Cybersecurity firm CrowdStrike has observed that a cybercrime group tracked as Scattered Spider has been exploiting an old vulnerability in an Intel Ethernet diagnostics driver for Windows leading to arbitrary code execution with kernel privileges.
According to CrowdStrike, over the past several weeks, the threat actor was attempting to deploy a malicious kernel driver using a method called “Bring Your Own Vulnerable Driver” (BYOVD), which is a well-known and pervasive deficiency in Windows security that enables adversaries to bypass Windows kernel protections and execute code with the highest privileges in Windows.
Execute Malicious Code
In the latest BYOVD attack, which was noticed and stopped by CrowdStrike’s Falcon security system, Scattered Spider attempted to exploit a malicious kernel driver through a high-severity vulnerability (CVE-2015-2291) in the Intel Ethernet diagnostics driver for Windows (iqvw64.sys), which allows an attacker to execute arbitrary code with kernel privileges using specially crafted calls.
This new tactic was spotted by CrowdStrike immediately after it had reported on a campaign by Scattered Spider (aka Roasted 0ktapus, UNC3944) in December 2022, where this cybercrime group has been targeting organizations within the telecom and business process outsourcing (BPO) sectors since June 2022 with an end objective of gaining access to mobile carrier networks.
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Learn how CrowdStrike detected SCATTERED SPIDER's attempt to deploy a malicious driver through a vulnerability (CVE-2015-2291) in the Intel Ethernet diagnostics driver. https://t.co/3wy3Y26akW
— CrowdStrike (@CrowdStrike) January 12, 2023
Back then, the threat actor was seen using social engineering where the adversary leveraged phone calls, SMS, and/or Telegram messages to impersonate IT staff to gain victims’ credentials and one-time passwords (OTPs), and utilize virtual private network (VPN) and remote monitoring and management (RMM) tools after the exploit.
“In an attempt to limit the amount of capabilities that malware can gain access to on a Windows system, starting with 64-bit Windows Vista, Windows does not allow unsigned kernel-mode drivers to run by default. BYOVD “makes it easy for an attacker with administrative control to bypass Windows kernel protections,” allowing an adversary to install a legitimately signed but malicious driver to execute an attack,” CrowdStrike said in a blog post.
A long-standing Windows problem
According to researchers, the BYOVD technique has been frequently used against Windows over the past decade. In 2021, Microsoft tried to fix this issue on Windows by introducing blocklists of vulnerable drivers used by Windows security features by default on Windows 10 devices with Hypervisor-Protected Code Integrity (HVCI) enabled.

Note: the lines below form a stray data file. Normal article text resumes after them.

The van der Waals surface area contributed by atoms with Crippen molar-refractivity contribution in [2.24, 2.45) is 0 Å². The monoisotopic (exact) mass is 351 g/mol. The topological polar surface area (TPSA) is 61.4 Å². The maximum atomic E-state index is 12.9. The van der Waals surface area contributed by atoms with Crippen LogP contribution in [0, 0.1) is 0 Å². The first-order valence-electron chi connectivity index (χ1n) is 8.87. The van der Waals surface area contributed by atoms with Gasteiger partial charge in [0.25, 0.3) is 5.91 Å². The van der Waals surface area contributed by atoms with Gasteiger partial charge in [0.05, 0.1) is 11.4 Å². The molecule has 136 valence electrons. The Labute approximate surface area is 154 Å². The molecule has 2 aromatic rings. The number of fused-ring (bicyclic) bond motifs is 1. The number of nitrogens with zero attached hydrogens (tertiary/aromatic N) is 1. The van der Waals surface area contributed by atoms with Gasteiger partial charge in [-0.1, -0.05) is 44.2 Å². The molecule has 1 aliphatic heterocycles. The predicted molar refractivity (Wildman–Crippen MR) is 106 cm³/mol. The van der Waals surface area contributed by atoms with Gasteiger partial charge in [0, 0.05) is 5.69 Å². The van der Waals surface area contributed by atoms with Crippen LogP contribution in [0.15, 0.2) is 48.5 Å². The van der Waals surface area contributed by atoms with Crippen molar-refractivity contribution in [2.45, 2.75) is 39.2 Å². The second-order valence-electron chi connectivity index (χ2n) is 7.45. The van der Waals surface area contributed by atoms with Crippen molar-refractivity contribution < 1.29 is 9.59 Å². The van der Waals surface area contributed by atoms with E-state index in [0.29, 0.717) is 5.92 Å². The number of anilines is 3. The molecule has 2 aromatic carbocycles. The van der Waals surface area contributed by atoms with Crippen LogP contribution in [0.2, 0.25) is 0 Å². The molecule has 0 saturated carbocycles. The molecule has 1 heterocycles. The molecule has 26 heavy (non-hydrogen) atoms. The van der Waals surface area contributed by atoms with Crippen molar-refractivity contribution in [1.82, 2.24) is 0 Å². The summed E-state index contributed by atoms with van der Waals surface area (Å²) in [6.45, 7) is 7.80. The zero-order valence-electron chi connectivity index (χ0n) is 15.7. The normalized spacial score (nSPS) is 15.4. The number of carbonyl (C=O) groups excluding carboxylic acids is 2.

However, it has been observed by various researchers and cybersecurity companies that threat actors have continued to successfully use the BYOVD attack to bypass Redmond’s protections.
The threat actor tried to use the BYOVD method to bypass the end-point security tools offered by several security firms, including Microsoft Defender for Endpoint, Palo Alto Networks Cortex XDR, and SentinelOne.
CrowdStrike said Scattered Spider tried “to use the privileged driver space provided by the vulnerable Intel driver to overwrite specific routines in the CrowdStrike Falcon sensor driver … this was prevented by the Falcon sensor and immediately escalated to the customer with human analysis.”
The company said that it has identified various versions of a malicious driver that are signed by different certificates and authorities — including stolen certificates originally issued to NVIDIA and Global Software LLC, as well as a self-signed test certificate.
“The intent of the adversary is to disable the endpoint security products visibility and prevention capabilities so the actor can further their actions on objectives,” CrowdStrike added.
Since the latest BYOVD activity appears to target specific industries, CrowdStrike recommends that organizations should employ a rigorous, defense-in-depth approach that monitors endpoints, cloud workloads, identities, and networks to defend against vulnerable drivers as well as attacks comprising other exploits.